It was a dead planet, without a trace of even microscopic life. Worthless except as the perfect vantage point from which to watch the first real-world test of Father’s project.
A sun named Arkushanangarushashutu burned overhead. Father said that the word meant “the southeast star in the crab” in Babylonian. Susan loved saying it. It rolled off her tongue like a magic spell. Other golems stood on the beach, controlled by investors, shareholders, and researchers, all looking to the red-orange sky. A film of grey crept over the sun like a thin cloud as swarms of robotic ships laced themselves into a net around it. At Father’s command, they would begin the resonance cascade that would kill the sun and capture its death throes.
“Arkushanangarushashutu,” she said. No one would ever stand here and say its name again. This was hello and goodbye. She crouched down and scooped up some blue sand, letting it sift through her golem’s grey fingers. It clumped so nicely, she decided she would build a sandcastle.
She stuck her hands into the blue sand and scooped out the base of the castle. It was an activity that should have been mindless. But the part of her mind that came from her father considered the thing on a microscopic level—understanding that the wet sand clung together because water formed tiny bridges between sand particles and held them together with surface tension. She should decide how high she would like to build it before setting to work on the base to prevent running into trouble later. A little math was all it would take. A finger gouging notations into the beach.
A little ways down the beach, Father and Mother were walking together. Mother didn’t want to be here. She hated having her mind in a golem, and she thought Father’s project was a travesty. They’d been arguing about it for months, ad nauseam. Even now, minutes from the test, they were still arguing. They were too far away for Susan to hear them over the surf, but she could recite both sides of the argument by heart.
The Murder Dyson, Mother called it, trying to be pithy, oblivious that using the same mocking name for it every time was anything but. She’d say there was no reason for such an invention except grotesque greed. Father would respond with figures about mankind’s exponentially growing power consumption. Tell her that the planets and the moons and even the asteroids at the fringes of this solar system had been scouted, so that nothing would be killed, not even on the molecular level. And Mother would lift her chin and accuse him of killing the constellations, killing beauty, rewriting the night sky for a smattering of joules. She might quote some horrible thing by Blake or Lord Byron. The poets would weep, she’d say. And he’d be quiet for a little while, because Blake and Byron cannot be argued with directly where beauty is concerned, but he’d break his silence with some awesome technical fact. Transmission of a supernova’s worth of power across a gulf eight hundred trillion miles wide, delivered instantly to wherever needed through a side channel of the ansible network.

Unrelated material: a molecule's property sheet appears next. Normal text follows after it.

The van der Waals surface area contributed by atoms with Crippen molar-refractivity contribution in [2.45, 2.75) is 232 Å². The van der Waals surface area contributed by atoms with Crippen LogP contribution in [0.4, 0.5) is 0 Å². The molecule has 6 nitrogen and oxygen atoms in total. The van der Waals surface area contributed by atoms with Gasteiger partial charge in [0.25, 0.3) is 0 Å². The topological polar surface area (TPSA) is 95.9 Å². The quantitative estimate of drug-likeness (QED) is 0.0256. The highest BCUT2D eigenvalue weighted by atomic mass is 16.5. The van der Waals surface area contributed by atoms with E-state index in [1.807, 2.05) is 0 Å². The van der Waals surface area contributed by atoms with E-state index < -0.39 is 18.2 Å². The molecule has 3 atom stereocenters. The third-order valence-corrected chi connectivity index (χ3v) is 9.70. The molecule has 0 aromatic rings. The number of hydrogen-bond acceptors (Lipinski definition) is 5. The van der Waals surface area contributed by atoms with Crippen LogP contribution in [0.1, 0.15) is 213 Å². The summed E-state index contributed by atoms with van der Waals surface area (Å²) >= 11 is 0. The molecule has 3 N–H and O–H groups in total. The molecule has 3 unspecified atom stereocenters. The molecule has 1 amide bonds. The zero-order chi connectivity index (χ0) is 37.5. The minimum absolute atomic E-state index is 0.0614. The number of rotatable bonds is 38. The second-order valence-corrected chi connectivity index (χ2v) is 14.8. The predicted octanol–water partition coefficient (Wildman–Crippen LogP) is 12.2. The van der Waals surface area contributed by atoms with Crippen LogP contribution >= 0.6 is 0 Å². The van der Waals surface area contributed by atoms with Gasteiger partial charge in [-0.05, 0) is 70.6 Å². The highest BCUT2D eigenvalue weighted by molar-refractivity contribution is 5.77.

“Arkushanangarushashutu,” Susan said, trying to block her parents’ voices from her head. She had no argument of her own, no opinion on it. Their opinions clamoured so loudly she could not think on her own. But soon she’d be leaving them both, taking an elevator to an expensive orbital college paid for with Father’s company money, and she did not know what she would study except that it would not be poetry or science.
The castle walls were built. They were sturdy and geometrically sound. But the part of her that was her mother thought they were artless eyesores. She’d given no thought at all to style. To compensate, she built a parapet with evenly spaced crenels, and elaborate corbels in a gothic style. She dug into the walls and made a sweeping colonnade, thinking of Bernini’s in St. Peter’s.
For half an hour, she obsessed with perfecting the castle. She was on another world, and all she could think about was minutiae and artistic flaws, and the need to make it perfect and solid, but also to make it beautiful.
A bright flash made Susan look up. Arkushanangarushashutu glared down at her, crimson now, as if growing angry. Mother and Father approached. Their grey golem skin did not show any of the redness of cheek or wetness of eyes that usually accompanied their arguments.
“I’ve given the signal,” Father said. “We should join the others.” He looked at the sandcastle, and said nothing.
“You’ve gotten yourself dirty,” Mother said, eyeing her disapprovingly.
“It’s just a golem, Mom.”
They turned and started down the beach towards the shareholders. Susan followed.
As the sun died, Father gave a speech that Susan did not hear, and Mother surreptitiously tried to brush wet sand from her backside. Arkushanangarushashutu boiled with dark spots. It bulged oddly as if hollow, and belched tendrils of itself into space. Susan realized it had died already. That she was seeing eight light minutes into the past. It was too late to change anything.
Susan looked back at the sandcastle. She desperately wanted to leave the group, to dash across the beach and kick it, spit on it, ruin it in some way. In the light of the dying sun, she saw the castle contained nothing of herself. But it was too late.
All around her, people were making sounds of awe. “Here it comes,” Father said.
And just before her sandcastle turned to glass, Susan watched the sun explode.
Copyright © 2019 Micah Hyatt.
Image credit: Exploding sun in space close to planet Earth and moon, Depositphotos